The manner in which the Mediation is conducted will vary somewhat depending on the methods that a particular Mediator has found most successful. Typically, the parties sitting around the table will introduce themselves. The Mediator will begin with introductory remarks explaining the role of the Mediator, the roles of the other participants, and the steps that will be followed during the Mediation. The introduction will include a discussion of proposed “ground rules” or guidelines to be agreed upon by the parties before engaging in Mediation. The Mediator will ask the party who requested Mediation (often the parent) to begin by presenting his or her concerns regarding the student. Everyone will have the opportunity to speak. All parties will discuss the problems, concerns and issues that brought them to Mediation, and how they view the needs and interests involved in the conflict. A Mediation meeting is an opportunity to lay out concerns, not “make a case.” The objective of the Mediation is to resolve differences and find workable solutions to the concerns that everyone can be comfortable with. The Mediator will help participants “problem-solve”. Problem-solving Mediation involves all parties looking at possible ways to resolve the issues at hand. The Mediation process encourages creativity and flexibility. The Mediator will help the participants to arrive at an appropriate solution for all. The end goal is to reach a final written agreement that will be agreed upon and signed by the participants. All parties will receive a copy of the final agreement.
If an agreement is not reached in Mediation, and the participants agree that additional sessions will not resolve the dispute, the Mediation case is closed. By law, the option of an impartial hearing still remains. Even if there is no Mediation Agreement, the Mediation may have clarified the issues that need to be resolved at a hearing. The discussions that take place during the Mediation are confidential, and cannot be used as evidence in a due process hearing or civil proceeding in any Federal court or State court.
The Mediation process can address many issues under Part B or C of the IDEA related to the provision of an education for a child with a disability or developmental services for an infant or toddler with a disability. Issues that may be resolved during Mediation include, but are not limited to disputes about the: Identification as a child or infant or toddler with a disability; Evaluation of the child or infant or toddler with a disability; Provision of a free appropriate public education to the child or, in the case of Part C, early intervention services; and Educational placement, including disciplinary actions under the IDEA for students with disabilities.
So long as the dispute arises under Part B or C of the IDEA, most issues can be addressed in the Mediation process.
There is no cost to parents for Mediation under the IDEA Part B and C. The Office of the State Superintendent of Education pays for the costs of the Mediation system.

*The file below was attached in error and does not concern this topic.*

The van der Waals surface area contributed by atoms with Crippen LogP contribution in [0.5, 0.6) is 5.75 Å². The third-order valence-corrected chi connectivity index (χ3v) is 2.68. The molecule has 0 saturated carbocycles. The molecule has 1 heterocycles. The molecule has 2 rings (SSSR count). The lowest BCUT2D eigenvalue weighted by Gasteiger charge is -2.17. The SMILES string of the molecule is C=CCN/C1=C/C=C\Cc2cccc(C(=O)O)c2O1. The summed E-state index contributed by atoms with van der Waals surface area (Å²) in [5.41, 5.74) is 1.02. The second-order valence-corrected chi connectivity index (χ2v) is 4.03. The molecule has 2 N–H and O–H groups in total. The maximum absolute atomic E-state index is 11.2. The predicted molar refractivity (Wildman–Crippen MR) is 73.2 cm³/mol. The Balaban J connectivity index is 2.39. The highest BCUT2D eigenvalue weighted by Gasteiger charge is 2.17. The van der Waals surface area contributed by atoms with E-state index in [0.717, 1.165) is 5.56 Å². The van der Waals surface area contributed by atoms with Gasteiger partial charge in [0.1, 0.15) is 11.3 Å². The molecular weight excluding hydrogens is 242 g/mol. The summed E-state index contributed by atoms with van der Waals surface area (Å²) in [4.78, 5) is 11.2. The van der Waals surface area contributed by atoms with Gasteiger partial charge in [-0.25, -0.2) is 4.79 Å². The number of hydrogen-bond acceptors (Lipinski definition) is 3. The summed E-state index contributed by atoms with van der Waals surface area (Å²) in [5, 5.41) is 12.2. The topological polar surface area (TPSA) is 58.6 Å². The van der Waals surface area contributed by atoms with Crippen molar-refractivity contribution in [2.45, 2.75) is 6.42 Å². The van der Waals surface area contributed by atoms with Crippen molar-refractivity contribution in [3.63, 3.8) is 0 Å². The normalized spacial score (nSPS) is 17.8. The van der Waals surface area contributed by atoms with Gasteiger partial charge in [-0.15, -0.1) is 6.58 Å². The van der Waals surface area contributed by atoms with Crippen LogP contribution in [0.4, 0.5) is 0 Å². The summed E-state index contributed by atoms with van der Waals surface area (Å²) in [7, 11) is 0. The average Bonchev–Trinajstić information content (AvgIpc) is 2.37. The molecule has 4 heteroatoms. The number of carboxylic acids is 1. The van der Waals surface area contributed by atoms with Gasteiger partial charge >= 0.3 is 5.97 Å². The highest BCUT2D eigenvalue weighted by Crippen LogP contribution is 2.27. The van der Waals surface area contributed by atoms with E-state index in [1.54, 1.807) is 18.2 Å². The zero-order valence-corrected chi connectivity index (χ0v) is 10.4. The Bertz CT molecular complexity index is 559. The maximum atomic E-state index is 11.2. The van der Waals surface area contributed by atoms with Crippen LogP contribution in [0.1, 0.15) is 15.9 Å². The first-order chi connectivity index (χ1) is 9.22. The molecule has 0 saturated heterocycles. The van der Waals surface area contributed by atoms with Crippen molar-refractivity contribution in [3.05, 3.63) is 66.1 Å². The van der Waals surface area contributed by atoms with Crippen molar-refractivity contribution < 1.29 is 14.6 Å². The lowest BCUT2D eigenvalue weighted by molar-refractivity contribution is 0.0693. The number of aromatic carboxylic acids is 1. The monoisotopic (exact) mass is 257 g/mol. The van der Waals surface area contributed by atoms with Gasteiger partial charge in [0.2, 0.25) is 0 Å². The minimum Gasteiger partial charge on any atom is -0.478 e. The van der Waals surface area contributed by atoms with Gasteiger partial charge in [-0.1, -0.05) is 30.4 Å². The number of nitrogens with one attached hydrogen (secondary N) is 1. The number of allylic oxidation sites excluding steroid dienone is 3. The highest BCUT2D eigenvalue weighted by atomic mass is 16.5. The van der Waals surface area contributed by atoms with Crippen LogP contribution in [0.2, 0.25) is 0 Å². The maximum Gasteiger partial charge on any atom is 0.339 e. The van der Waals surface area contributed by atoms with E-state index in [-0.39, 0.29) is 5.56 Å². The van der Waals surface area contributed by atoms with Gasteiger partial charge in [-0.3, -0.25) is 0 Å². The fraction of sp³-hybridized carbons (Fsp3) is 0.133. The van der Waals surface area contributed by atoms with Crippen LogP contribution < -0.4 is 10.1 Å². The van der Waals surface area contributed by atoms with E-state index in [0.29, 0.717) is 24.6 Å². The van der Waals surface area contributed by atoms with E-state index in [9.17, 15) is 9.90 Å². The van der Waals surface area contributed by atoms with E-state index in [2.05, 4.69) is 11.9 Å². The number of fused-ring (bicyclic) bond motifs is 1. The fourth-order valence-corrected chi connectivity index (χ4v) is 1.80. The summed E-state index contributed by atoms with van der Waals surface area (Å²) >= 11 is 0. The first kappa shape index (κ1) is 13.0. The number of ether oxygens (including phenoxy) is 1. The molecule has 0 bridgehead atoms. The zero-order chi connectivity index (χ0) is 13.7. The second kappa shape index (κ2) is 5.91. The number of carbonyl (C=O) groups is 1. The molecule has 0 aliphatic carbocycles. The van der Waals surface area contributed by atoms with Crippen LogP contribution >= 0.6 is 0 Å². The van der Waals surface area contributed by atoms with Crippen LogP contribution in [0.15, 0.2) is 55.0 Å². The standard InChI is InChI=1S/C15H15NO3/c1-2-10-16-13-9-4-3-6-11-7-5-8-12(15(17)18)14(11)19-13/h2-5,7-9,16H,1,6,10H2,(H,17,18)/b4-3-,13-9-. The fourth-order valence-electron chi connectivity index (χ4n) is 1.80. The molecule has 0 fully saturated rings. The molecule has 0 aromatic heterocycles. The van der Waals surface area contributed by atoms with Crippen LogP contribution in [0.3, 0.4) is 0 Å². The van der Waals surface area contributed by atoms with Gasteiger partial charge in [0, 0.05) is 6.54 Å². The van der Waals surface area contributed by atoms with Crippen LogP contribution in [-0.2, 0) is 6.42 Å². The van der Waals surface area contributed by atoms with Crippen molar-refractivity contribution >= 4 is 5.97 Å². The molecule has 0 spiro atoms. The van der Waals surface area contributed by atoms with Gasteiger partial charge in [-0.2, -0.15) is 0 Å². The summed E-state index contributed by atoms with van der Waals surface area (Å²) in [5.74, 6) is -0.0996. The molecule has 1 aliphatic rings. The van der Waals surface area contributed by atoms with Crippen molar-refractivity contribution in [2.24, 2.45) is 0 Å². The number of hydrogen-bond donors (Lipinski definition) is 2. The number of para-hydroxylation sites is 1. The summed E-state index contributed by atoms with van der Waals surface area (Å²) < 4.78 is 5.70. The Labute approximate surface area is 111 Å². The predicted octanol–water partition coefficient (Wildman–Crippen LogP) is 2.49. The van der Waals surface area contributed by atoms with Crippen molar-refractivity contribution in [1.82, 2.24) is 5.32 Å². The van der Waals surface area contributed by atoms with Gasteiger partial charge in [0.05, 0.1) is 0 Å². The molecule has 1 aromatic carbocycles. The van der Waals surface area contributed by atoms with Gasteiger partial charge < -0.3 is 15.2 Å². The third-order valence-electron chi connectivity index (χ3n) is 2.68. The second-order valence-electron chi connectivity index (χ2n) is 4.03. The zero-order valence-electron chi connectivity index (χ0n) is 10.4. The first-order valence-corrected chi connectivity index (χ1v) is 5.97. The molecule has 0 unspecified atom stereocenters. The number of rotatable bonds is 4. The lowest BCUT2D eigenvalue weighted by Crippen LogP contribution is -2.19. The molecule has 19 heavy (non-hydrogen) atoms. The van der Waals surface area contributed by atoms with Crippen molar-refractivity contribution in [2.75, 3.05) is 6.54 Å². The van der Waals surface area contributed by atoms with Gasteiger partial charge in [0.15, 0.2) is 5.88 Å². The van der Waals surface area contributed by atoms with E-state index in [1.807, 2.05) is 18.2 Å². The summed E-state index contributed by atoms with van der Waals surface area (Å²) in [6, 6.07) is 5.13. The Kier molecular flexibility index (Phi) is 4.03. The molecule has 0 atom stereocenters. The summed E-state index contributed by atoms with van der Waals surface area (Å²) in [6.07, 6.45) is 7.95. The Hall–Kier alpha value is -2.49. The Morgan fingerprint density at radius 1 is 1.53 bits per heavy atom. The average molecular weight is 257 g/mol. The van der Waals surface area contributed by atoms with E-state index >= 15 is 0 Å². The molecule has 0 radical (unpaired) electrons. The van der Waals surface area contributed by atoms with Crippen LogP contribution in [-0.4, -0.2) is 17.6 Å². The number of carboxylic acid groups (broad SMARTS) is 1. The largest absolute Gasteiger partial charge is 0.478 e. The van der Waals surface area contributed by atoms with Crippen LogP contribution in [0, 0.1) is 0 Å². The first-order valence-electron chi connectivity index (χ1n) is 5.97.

By law, a written, signed Mediation Agreement of the parties is enforceable in any state court of competent jurisdiction, or in a district court of the United States. In addition, in the District, the State Complaint Office in the Office of the State Superintendent of Education will investigate a State Complaint alleging failure to implement a Mediation Agreement that resolved a due process complaint. 13. Who may request Mediation? Mediation may be requested by:
- A student’s parent, guardian, or other person who has legal authority to make educational decisions for a student;
- An adult student (age eighteen or older);
- The District of Columbia Public Schools or a Charter School that is a local educational agency; or
- The authorized representative of any of the above.
You have the right to request that an interpreter be provided to assist with the Mediation process. Please indicate the need for an interpreter when the Mediation is being requested.
Your preparation will depend on your role in the Mediation. Parents who are participating in Mediation may prepare for the Mediation session by writing down and reviewing the specific issues that are in dispute, as well as possible ways that they want to have the problem resolved. Bring all relevant documents and reports to the Mediation session with you – this includes any IEPs, etc., that you wish to reference or refer to. Parents may also arrange to have other parties attend the Mediation for added support. Additionally, parents may reach out to the Mediator to confirm that any individuals from the school who are critical to the conversation will be in attendance at the meeting. The Mediator will provide additional information to the parties on how to prepare Mediation when he/she contacts the parties to schedule the Mediation.
OSSE has created a Mediation request form that you can download and fill out. A written request for Mediation must be mailed, hand-delivered, emailed, or faxed to:Office of the State Superintendent of Education Student Hearing Office 810 First Street, NE, 2nd Floor Washington, DC 20002
Telephone: (202) 698-3819
Fax: (202) 578-2956
Email: [email protected]